News sources have been transitioning from paper to electronic distribution of their news in a rapid transition. Many of these sources have been searching and experimenting with ways to get the news to their subscribers.
The big reason for this switch is because it seems unreasonable to many to receive day-old news with the paper when an article can be written and published in a short amount of time online.
According to Jam Sadar, a news director for WLNS, there will be a point in time that paper journalism will no longer be existent.
“How much do they spend on paper, printing presses, on ink, on the delivery, all the paperboys, all the people who run the delivery?” Sadar said. “They don’t need any of that anymore. They can just spend money on the journalism.”
TV news reporting is also going in the same downward trend that paper reporting is on. According to Jam, this is because people want to run on their own schedule, not the one that the news channel has chosen for them.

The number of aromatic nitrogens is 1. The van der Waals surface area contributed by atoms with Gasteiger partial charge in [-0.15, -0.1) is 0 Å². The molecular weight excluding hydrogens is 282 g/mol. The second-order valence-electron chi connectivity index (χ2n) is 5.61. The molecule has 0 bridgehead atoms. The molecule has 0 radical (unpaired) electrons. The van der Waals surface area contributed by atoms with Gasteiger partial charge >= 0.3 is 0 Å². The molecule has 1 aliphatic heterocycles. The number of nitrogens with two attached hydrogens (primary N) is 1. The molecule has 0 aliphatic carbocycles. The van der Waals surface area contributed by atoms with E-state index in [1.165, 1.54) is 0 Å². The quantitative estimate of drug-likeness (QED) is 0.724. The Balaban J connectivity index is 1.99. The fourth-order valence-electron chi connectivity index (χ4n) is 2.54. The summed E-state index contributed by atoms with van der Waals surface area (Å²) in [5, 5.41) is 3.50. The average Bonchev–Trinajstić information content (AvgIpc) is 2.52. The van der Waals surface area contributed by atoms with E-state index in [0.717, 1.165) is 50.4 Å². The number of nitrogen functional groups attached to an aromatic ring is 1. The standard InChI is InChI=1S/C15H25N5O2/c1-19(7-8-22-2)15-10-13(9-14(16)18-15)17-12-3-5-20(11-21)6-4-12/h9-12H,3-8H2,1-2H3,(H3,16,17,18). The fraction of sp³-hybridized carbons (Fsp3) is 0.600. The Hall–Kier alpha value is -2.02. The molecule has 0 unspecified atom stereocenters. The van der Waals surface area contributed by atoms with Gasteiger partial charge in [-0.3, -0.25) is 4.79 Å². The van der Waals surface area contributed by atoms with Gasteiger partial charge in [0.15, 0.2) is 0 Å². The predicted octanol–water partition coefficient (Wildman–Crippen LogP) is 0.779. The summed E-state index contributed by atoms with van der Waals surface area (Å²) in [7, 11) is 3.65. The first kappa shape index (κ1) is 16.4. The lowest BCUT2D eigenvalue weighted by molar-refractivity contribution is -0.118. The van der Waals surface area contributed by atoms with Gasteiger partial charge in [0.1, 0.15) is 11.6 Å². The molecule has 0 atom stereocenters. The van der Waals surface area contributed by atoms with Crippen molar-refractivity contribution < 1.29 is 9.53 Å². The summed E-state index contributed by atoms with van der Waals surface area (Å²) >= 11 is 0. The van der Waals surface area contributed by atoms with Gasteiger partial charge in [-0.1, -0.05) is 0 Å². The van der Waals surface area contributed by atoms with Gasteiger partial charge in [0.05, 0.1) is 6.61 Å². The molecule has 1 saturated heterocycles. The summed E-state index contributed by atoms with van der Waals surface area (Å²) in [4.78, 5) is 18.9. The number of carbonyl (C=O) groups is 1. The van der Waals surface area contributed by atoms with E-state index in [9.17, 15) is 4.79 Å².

Generating revenue is a big challenge for some of these companies. Some have resorted to charging fees to subscribers to view articles written by them. According to Sadar, this has caused people to find other news sources
“I’m guessing fewer people read it but at least they’re making more money on it because just selling digital ads isn’t going to cut [it],” said Jam.
A panel of four journalists consisting of Meegan Holland of MLive, Tricia Bobeda, Paul Henderson of Lansing State Journal, and Sadar discussed how the transition to online publication has gone.
“We did it a year ago, we’re doing successful journalism online, won every public service award last year for journalism and it can be done, good journalism can be done online,” said Holland
According to Henderson, this transition has caused journalism to become a “one man band”
“When professors, teachers, whomever started pushing that one man band face from my understanding was you’re going to be expected coming out of school in 2011 to be able to do all of those things and do them well,” said Henderson.
Jobs are still available with the transition. According to the panel, jobs will continue to exist but many of them will be different from those today.